Wednesday, October 26, 2011


The threat of fire caused in a kitchen both commercially and at home is a serious matter. In a restaurant my hot line is somewhat protected by what is called and Ansel system that is inspected every 6 months or so along with my fire extinguishers. The system has heads over various equipment and senses an excess of heat or smoke and when triggered, either automatically or manually, will release a very fine powdered chemical over my entire line. While I have never triggered one, it will create a nightmare of a cleanup issue, as well as a loss of product. The professionals tell me at least 4 or 5 hours to reload goods and wipe and hose everything down. That will ruin a day of service for any restaurant. While the safety of the people involved is much less of a worry then it is in a home setting because, well no one is sleeping when something in a kitchen will catch fire, the layout is so much different, as is the equipment. It is still a worry. Small burns happen almost daily in kitchen. Saute pans, five hundred degree ovens, hot pans, and boiling liquids can scorch you pretty good. The classic chef jacket is actually double breasted, and the buttons are made how they are, so that if your shirt was to catch on fire it can be ripped off of you in one fluid motion. At work the risk of fire is always there, it doesn't bother me, but we still need to be prepared. Of the most horrid kitchen accidents your hear about they are rarely the slicer, or a knife. They are always the heat of the grill, fryer, or stockpot of boiling water.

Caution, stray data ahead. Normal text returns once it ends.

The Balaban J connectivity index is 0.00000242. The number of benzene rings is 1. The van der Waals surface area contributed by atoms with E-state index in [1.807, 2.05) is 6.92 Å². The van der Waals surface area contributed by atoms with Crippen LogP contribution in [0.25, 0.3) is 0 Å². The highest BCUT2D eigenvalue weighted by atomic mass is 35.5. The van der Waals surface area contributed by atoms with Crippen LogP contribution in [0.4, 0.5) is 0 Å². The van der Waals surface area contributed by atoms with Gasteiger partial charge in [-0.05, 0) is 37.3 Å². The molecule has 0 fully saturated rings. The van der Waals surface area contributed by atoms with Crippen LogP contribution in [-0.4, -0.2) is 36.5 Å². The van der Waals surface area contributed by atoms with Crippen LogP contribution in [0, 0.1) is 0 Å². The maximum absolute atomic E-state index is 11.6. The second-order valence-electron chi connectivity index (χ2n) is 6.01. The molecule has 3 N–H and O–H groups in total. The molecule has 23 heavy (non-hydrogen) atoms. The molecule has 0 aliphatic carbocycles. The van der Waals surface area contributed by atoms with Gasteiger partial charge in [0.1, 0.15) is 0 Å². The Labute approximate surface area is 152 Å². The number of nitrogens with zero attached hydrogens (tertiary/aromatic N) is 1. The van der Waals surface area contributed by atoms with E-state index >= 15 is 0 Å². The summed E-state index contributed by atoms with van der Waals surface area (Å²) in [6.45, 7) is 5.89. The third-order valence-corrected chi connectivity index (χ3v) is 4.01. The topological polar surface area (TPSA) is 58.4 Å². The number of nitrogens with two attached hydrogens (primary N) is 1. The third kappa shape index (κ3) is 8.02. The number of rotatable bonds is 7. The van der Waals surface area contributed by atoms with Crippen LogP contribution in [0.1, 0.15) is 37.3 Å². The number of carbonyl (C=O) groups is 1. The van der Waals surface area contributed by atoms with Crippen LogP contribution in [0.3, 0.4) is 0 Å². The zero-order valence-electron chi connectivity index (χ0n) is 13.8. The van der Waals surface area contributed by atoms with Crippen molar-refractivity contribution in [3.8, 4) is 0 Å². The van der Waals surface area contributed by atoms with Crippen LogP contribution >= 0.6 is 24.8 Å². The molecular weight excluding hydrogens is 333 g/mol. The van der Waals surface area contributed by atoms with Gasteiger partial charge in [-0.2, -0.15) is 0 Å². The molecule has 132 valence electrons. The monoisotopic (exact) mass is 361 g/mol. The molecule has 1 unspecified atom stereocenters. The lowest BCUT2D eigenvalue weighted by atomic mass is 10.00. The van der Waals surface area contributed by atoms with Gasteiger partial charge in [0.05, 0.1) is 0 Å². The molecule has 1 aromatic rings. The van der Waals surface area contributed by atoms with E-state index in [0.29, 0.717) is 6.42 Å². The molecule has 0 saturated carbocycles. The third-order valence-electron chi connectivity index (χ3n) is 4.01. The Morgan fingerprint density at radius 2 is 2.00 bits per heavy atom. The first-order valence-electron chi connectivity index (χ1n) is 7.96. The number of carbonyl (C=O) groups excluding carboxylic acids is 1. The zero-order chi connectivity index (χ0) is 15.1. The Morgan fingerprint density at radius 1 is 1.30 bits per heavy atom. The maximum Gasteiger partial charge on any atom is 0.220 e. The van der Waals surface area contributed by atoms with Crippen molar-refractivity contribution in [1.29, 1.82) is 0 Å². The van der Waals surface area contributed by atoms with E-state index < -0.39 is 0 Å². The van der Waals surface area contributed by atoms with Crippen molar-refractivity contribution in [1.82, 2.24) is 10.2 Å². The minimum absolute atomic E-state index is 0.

Home fires are a whole other story. Even what begins as a small manageable fire in your home kitchen can be devastating. Kitchen hoods aren't able to manage as much smoke as industrial ones, and the tools we have in a restaurant are much different then the ones in most homes. From my home I push my kitchen equipment to the brink. I will leave a cast iron pan on full whack for ten minutes to get a good sear on something. I get my Weber grill so hot sometimes you can't stand within three feet of it. My ovens are on 500 degrees more often then not. At some point earlier this year a family I know well was affected by a devastating fire, and while thankfully no one was injured, the house and all of their belongings were gone. This shook me up and made me look at the way I am cooking in my own home. While I had always had a pee-wee Costco type extinguisher, I knew that in a bad fire with a hot grease accelerent it wouldn't be able to do the job. So the next time the Ansel system service guy came by I started asking some questions. How big a fire extinguisher do you need in a home, how many should you have, where do most home fires start, etc. He was happy to sell me a refurbished extinguisher capable of putting out almost any fire that one could create doing the things I do at home. He sold it to me for $30. Which was about a third of what I thought I would spend on a fire extinguisher that would be effective. I feel safer with it in the house, and even Skyler and Abe learned how to use it in case of a real emergency. While it seems a bit silly to be preaching it, I think it is important. After a few conversations with some friends and some staff almost no one has a capable extinguisher in their own kitchen at home. A simple investment that can protect your family, and potentially save your home, or life for less then $50. It is a no brainer for everyone, but especially if you find yourself pushing your equipment and talent to the limit in the kitchen.

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